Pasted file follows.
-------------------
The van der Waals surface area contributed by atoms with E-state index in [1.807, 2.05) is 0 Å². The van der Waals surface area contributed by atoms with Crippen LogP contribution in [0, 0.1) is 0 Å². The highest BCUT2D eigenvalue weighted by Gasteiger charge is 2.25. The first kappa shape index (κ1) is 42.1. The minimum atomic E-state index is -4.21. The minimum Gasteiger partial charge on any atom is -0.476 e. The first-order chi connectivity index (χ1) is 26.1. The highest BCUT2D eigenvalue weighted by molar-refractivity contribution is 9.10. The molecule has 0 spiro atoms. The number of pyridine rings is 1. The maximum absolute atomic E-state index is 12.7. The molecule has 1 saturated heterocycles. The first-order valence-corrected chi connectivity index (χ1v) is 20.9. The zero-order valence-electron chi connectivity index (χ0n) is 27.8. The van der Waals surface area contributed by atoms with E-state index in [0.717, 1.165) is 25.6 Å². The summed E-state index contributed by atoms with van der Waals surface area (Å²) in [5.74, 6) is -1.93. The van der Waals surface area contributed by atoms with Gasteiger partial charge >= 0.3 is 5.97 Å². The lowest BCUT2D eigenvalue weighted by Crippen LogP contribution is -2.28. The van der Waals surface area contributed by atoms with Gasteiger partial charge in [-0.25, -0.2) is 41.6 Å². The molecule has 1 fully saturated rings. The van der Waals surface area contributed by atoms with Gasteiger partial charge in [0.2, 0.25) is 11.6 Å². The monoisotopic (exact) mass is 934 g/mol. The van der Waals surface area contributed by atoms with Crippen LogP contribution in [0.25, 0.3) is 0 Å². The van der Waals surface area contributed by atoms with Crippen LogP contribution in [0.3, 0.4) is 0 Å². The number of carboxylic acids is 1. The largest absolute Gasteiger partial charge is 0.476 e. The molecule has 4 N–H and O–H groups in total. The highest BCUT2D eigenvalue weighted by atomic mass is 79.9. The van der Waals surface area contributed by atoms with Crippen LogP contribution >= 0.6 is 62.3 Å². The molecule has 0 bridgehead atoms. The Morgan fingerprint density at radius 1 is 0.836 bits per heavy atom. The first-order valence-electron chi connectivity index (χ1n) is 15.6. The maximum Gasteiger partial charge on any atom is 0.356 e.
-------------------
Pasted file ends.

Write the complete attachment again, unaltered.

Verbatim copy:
The van der Waals surface area contributed by atoms with E-state index in [1.807, 2.05) is 0 Å². The van der Waals surface area contributed by atoms with Crippen LogP contribution in [0, 0.1) is 0 Å². The highest BCUT2D eigenvalue weighted by Gasteiger charge is 2.25. The first kappa shape index (κ1) is 42.1. The minimum atomic E-state index is -4.21. The minimum Gasteiger partial charge on any atom is -0.476 e. The first-order chi connectivity index (χ1) is 26.1. The highest BCUT2D eigenvalue weighted by molar-refractivity contribution is 9.10. The molecule has 0 spiro atoms. The number of pyridine rings is 1. The maximum absolute atomic E-state index is 12.7. The molecule has 1 saturated heterocycles. The first-order valence-corrected chi connectivity index (χ1v) is 20.9. The zero-order valence-electron chi connectivity index (χ0n) is 27.8. The van der Waals surface area contributed by atoms with E-state index in [0.717, 1.165) is 25.6 Å². The summed E-state index contributed by atoms with van der Waals surface area (Å²) in [5.74, 6) is -1.93. The van der Waals surface area contributed by atoms with Gasteiger partial charge >= 0.3 is 5.97 Å². The lowest BCUT2D eigenvalue weighted by Crippen LogP contribution is -2.28. The van der Waals surface area contributed by atoms with Gasteiger partial charge in [-0.25, -0.2) is 41.6 Å². The molecule has 1 fully saturated rings. The van der Waals surface area contributed by atoms with Gasteiger partial charge in [0.2, 0.25) is 11.6 Å². The monoisotopic (exact) mass is 934 g/mol. The van der Waals surface area contributed by atoms with Crippen LogP contribution in [0.25, 0.3) is 0 Å². The van der Waals surface area contributed by atoms with Crippen LogP contribution in [0.3, 0.4) is 0 Å². The number of carboxylic acids is 1. The largest absolute Gasteiger partial charge is 0.476 e. The molecule has 4 N–H and O–H groups in total. The highest BCUT2D eigenvalue weighted by atomic mass is 79.9. The van der Waals surface area contributed by atoms with Crippen LogP contribution >= 0.6 is 62.3 Å². The molecule has 0 bridgehead atoms. The Morgan fingerprint density at radius 1 is 0.836 bits per heavy atom. The first-order valence-electron chi connectivity index (χ1n) is 15.6. The maximum Gasteiger partial charge on any atom is 0.356 e.